Founder Roland explains that over half of Peru’s population lives in poverty, of which two-thirds are children under the age of five. Childhood is one of the most vulnerable periods of life, where young kids and adolescents are at great risk of ending up in the streets and being exposed to drugs, alcohol and crime. Supporting charities that actively help children get the start in life that they deserve, the Choclo project creates a safe environment for at-risk and ex-street youth to freely express themselves through art and learn positive ways to make a living.
Photos by Roland Wimbush & Lucie Francois
Named after Peruvian corn, a staple food for the people, the Choclo Project produces ethical clothing that can be worn for any type of activity, whether it is yoga, surfing or hanging out at a café, the beach or in the mountains. Grown from little seeds like choclo, each garment in the line is inspired by the original doodles and photography created by little hands. Rather than working with high-fashion gurus to endorse or conceive his brand, Roland and his team work directly with abandoned kids. By designing Choclo’s entire collection on location, the team draws inspiration from ancient Peruvian textile culture and diverse landscape and remains close to the heartbeat of the organization: the Peruvian children.
Winner of the 2012 Social Awareness category of the ISPO Brand New Awards, the Choclo Project gives five percent of sales to its partner charities to finance education, re-socialization and family care programs. In a little over four years, the project has raised over €10,000 ($13,760) for the children. Choclo’s goal for the collection is to sell enough merchandise to finance a year’s schooling for the Center’s 18 kids – with whom its team spent last winter, hosting creative workshops, teaching new artistic techniques and receiving graphics that inspired an entire collection.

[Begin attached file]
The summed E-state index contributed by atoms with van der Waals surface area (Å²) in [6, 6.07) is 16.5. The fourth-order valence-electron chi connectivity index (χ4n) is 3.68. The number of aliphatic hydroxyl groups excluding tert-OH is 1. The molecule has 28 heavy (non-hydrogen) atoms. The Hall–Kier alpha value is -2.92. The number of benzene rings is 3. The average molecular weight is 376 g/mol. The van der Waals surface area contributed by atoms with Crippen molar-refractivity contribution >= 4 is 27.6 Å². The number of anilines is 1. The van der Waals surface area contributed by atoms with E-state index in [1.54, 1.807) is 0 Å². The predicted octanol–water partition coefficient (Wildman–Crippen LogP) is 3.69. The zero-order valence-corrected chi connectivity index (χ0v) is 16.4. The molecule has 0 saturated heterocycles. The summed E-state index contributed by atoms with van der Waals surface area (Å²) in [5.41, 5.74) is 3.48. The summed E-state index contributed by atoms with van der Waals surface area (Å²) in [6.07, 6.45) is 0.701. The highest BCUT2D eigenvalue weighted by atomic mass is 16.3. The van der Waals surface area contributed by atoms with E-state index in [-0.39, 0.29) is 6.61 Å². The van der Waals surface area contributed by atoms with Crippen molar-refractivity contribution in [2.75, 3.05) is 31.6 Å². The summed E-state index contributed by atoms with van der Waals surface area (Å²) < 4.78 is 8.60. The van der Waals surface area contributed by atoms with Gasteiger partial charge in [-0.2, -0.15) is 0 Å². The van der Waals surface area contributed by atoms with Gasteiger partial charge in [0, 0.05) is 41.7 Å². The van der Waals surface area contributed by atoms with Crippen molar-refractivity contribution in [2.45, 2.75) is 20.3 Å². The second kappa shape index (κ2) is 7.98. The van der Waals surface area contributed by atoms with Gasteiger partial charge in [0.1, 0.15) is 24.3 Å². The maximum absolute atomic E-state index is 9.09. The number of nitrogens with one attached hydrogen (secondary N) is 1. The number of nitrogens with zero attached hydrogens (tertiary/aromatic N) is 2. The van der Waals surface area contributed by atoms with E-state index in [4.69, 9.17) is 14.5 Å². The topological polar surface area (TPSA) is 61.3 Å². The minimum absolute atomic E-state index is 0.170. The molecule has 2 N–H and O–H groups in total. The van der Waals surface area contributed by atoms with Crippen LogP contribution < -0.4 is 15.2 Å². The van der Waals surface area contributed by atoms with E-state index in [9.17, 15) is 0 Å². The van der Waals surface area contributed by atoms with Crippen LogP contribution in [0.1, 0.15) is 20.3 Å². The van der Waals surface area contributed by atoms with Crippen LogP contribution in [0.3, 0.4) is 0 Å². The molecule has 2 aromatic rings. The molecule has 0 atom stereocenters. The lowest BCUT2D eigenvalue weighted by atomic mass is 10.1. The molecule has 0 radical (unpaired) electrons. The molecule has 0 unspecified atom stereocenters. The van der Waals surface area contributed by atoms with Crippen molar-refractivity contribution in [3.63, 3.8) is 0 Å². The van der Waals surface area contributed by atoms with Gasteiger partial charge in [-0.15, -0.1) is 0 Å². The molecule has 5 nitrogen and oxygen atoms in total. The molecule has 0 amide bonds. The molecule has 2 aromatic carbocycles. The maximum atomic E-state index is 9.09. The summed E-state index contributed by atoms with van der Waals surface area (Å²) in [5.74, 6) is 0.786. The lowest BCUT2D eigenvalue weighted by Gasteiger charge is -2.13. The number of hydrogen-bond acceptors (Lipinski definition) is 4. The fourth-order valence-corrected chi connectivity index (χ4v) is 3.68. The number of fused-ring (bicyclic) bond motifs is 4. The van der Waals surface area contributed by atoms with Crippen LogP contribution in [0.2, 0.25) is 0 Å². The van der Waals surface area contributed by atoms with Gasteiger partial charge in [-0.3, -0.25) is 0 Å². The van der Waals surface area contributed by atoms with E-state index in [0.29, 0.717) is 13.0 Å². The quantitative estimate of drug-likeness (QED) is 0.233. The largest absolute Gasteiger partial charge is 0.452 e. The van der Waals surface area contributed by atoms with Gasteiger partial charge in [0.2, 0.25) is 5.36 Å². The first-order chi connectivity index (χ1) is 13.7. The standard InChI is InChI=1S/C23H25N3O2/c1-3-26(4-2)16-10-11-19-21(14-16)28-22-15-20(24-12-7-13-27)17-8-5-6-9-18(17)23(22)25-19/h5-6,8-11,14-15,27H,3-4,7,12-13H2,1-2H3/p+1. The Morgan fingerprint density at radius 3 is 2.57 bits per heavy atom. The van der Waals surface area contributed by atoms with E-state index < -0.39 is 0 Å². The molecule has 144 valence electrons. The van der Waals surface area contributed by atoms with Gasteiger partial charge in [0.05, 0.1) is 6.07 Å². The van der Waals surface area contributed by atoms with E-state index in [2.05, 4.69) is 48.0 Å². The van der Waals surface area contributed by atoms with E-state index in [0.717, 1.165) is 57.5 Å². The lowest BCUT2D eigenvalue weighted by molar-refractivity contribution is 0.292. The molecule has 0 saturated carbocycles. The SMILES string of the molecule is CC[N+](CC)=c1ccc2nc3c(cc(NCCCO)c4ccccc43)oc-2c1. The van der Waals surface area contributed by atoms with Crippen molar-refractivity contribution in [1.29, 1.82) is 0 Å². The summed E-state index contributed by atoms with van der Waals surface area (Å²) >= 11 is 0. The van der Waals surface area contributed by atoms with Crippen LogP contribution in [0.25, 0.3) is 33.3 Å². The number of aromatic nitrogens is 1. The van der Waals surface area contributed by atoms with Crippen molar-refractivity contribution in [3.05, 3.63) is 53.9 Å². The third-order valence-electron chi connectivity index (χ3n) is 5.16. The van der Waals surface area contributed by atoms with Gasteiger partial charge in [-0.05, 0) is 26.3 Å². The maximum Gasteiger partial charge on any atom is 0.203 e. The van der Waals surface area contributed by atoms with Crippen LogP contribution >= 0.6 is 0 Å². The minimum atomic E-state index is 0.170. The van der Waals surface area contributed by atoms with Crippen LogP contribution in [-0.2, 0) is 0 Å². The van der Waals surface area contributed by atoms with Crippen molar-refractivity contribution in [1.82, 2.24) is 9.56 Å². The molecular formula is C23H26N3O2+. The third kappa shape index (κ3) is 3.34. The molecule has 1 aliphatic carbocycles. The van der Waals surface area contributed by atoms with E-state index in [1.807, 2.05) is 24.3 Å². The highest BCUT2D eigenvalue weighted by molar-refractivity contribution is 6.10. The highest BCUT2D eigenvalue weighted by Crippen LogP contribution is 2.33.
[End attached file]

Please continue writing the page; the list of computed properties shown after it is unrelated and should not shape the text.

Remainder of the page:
Photos by Roland Wimbush & Lucie Francois
With a heart for Peruvian children that once had to fend for themselves on the street and are now learning to reintegrate back into society, Roland expresses, “The most important thing is the feeling of importance it gives the kids knowing that their imagination has real value. I have never experienced anything more gratifying than taking finished prototypes to the kids and witnessing their reaction when they see what has been created from their drawings.” Testifying to Choclo’s impact, Andreas Clamer, founder of Mundo de Niños, adds, “When the children see what has been made from their drawings, they feel special and this is the best feeling a child can have.” What was initially deemed as “crazy” and “impossible” by the founder’s close friends has turned into a movement so mighty that its positive impact and reach has even surpassed its bold dreamer’s wildest imagination.
Photos by Roland Wimbush & Lucie Francois
In the midst of figuring out next steps after graduation, Joy Kennedy embarked upon a two-week trip to India in 2010 as a design and product development consultant. In Kolkata’s red light district, the then 22-year-old college senior met with women that had escaped forced prostitution and begun pursuing entrepreneurship. Through assisting the survivors, Joy was moved by personal stories about the horrors of being kidnapped and even sold by family into captivity.
Inspired by the women’s strength to move past scarring pasts in pursuit of new beginnings, Joy felt drawn to support the women in their venture to sell handmade crafts and accessories. She noticed that although the products were stunning and well made, its artisans lacked design knowledge and a market to sell their products. Suddenly, the light bulb went off: nothing seemed more exciting than using her business skills and passion for fashion to help the women bridge the gap. The power of entrepreneurship in combating poverty and modern-day slavery sparked the idea for Priya, which Joy calls her dream job, a synergy between her love for traveling, fashion and humanitarian work.
Photo Courtesy of Joy Kennedy